Hamlet: The Social Network Character Analysis Project

Hamlet: The Social Network Character Analysis Project
Hamlet: The Social Network Character Analysis Project
Hamlet: The Social Network Character Analysis Project
Hamlet: The Social Network Character Analysis Project
Hamlet: The Social Network Character Analysis Project
Hamlet: The Social Network Character Analysis Project
Hamlet: The Social Network Character Analysis Project
Hamlet: The Social Network Character Analysis Project
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Product Description
“Hamlet: The Social Network” is an excellent way to bring differentiated instruction to the classroom for a complicated Shakespearean play.

We hear a lot these days about how our students enjoy communicating with one another on sites like Facebook, Tumblr, and Twitter. This project is essentially a character analysis assignment in the form of a “mock social network.”

Students must imagine that characters from Hamlet have social networking pages where they post their thoughts, concerns, activities, motivations, and more.

There have been many creative ways to teach Hamlet over the years including mock newspapers, mock trials, and the like. This project puts a 21st-century spin on those assignments and allows students to express themselves in a familiar medium.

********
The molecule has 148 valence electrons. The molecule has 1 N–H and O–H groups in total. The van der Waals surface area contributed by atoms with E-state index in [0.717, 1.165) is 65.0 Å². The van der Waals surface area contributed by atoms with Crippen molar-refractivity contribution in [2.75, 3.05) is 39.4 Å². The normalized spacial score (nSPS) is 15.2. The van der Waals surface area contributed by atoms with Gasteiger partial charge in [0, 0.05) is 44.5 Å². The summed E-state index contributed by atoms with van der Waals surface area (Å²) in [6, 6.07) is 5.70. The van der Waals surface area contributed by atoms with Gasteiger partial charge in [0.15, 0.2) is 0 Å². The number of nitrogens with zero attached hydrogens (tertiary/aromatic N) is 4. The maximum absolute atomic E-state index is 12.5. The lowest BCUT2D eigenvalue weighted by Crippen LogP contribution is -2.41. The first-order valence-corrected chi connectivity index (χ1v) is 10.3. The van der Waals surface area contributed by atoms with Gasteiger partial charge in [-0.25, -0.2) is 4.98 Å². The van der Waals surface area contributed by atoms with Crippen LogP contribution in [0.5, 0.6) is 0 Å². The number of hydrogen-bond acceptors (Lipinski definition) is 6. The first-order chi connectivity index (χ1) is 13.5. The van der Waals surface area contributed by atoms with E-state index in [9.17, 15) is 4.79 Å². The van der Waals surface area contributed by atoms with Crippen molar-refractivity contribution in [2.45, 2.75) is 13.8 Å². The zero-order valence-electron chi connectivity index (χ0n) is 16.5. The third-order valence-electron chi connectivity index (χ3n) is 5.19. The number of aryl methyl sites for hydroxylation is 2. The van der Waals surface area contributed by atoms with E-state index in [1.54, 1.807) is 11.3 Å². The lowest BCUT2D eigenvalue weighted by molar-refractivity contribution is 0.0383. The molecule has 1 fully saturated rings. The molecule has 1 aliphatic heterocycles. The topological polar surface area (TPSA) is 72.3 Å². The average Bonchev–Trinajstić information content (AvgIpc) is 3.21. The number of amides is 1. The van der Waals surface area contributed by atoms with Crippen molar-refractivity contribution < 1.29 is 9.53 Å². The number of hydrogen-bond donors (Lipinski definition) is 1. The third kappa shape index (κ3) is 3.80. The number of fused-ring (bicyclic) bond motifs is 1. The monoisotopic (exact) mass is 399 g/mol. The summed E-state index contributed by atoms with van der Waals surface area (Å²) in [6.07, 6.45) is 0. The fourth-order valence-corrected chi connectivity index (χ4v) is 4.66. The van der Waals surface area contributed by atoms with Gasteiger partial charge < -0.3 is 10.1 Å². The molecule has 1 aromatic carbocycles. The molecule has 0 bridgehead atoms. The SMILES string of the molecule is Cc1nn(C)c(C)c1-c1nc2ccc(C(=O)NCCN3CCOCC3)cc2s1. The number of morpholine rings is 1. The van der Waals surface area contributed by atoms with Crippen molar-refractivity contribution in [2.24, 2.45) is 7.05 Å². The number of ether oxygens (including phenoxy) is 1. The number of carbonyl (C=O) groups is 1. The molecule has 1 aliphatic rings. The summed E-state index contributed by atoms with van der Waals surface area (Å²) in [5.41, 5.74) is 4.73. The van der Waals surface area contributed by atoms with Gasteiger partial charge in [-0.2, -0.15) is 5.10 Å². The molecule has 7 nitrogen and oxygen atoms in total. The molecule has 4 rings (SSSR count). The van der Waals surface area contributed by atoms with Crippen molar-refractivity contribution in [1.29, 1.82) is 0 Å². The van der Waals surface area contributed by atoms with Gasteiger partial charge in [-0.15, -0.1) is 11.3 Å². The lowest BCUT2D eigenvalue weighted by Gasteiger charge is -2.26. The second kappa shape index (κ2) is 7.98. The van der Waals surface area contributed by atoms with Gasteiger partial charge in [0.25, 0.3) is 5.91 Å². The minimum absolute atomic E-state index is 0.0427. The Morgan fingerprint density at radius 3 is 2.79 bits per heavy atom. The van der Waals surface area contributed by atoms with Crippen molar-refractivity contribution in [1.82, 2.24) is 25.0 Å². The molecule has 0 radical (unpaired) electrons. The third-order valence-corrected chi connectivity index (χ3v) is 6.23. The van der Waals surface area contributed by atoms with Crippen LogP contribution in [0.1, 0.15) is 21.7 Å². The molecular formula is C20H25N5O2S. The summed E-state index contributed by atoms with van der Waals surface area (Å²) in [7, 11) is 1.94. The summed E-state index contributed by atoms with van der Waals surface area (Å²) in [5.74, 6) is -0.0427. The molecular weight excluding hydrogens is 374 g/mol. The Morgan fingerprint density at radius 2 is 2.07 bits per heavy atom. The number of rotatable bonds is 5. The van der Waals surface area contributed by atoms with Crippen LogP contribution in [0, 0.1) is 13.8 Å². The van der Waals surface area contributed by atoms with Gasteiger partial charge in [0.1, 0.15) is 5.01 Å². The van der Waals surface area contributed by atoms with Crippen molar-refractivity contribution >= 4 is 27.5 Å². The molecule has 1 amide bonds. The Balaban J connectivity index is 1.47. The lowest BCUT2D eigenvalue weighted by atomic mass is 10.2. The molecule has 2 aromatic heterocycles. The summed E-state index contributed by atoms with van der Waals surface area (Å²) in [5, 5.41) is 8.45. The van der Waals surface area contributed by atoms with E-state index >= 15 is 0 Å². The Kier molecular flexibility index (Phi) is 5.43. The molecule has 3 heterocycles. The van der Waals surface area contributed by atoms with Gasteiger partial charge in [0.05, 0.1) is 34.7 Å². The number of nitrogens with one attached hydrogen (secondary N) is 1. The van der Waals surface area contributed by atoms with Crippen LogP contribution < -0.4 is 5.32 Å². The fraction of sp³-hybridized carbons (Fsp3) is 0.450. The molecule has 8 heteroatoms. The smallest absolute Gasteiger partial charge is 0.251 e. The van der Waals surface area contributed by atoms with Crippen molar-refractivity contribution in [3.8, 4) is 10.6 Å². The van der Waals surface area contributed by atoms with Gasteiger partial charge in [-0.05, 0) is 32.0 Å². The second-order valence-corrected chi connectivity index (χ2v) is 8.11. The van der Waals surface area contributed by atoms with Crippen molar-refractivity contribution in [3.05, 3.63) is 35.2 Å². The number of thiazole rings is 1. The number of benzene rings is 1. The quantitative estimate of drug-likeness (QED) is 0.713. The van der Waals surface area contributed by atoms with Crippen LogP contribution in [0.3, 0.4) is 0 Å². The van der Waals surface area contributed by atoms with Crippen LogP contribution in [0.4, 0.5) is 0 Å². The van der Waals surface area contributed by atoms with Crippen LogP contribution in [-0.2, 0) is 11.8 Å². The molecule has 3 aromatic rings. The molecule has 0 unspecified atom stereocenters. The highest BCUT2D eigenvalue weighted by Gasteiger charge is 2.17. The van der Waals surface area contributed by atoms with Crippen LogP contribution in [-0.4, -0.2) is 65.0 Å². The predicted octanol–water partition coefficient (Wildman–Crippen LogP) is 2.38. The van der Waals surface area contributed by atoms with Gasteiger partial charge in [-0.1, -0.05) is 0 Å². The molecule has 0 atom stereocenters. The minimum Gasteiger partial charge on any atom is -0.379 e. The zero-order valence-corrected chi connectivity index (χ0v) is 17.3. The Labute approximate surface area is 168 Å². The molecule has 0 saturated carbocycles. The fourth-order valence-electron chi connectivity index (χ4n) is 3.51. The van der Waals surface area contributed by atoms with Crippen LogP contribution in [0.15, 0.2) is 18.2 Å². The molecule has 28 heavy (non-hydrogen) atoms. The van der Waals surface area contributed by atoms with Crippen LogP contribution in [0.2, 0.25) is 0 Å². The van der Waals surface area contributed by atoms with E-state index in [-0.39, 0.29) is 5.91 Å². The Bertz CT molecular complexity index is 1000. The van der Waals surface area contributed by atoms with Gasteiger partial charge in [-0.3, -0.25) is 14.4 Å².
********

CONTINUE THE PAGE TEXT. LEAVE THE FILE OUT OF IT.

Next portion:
This packet includes pages for eight characters in Hamlet. Students may role-play as any of them (or all of them) and write “status updates” as if they were the characters. They must write updates in a way that imaginatively demonstrates their knowledge of the character. Ideas for doing so might include interpreting the character’s motivations, justifying his/her actions, inventing private thoughts, and more.

The idea however must apply to all: we must find this character’s social networking profile “believable”; the student must stay within character to prove their knowledge of the play.

For example, a student might role-play as Ophelia and post thoughts that reflect her constantly twisting mindscape, while a student role-playing as Claudius might make comments reflecting his nervous nature after overhearing Hamlet and Ophelia. A student might take artistic liberty to imagine Gertrude’s motivations and feelings, while another student might consider exploring Horatio’s good nature or the Ghost’s intentions "Till the foul crimes done in my days of nature / Are burnt and purged away" (1.5.6; 18).

Consider purchasing the assignment today!




Hamlet: The Social Network Project by Christopher Mitchell is licensed under a Creative Commons Attribution-NonCommercial 4.0 International License.
Total Pages
10 pages
Answer Key
Rubric only
Teaching Duration
N/A
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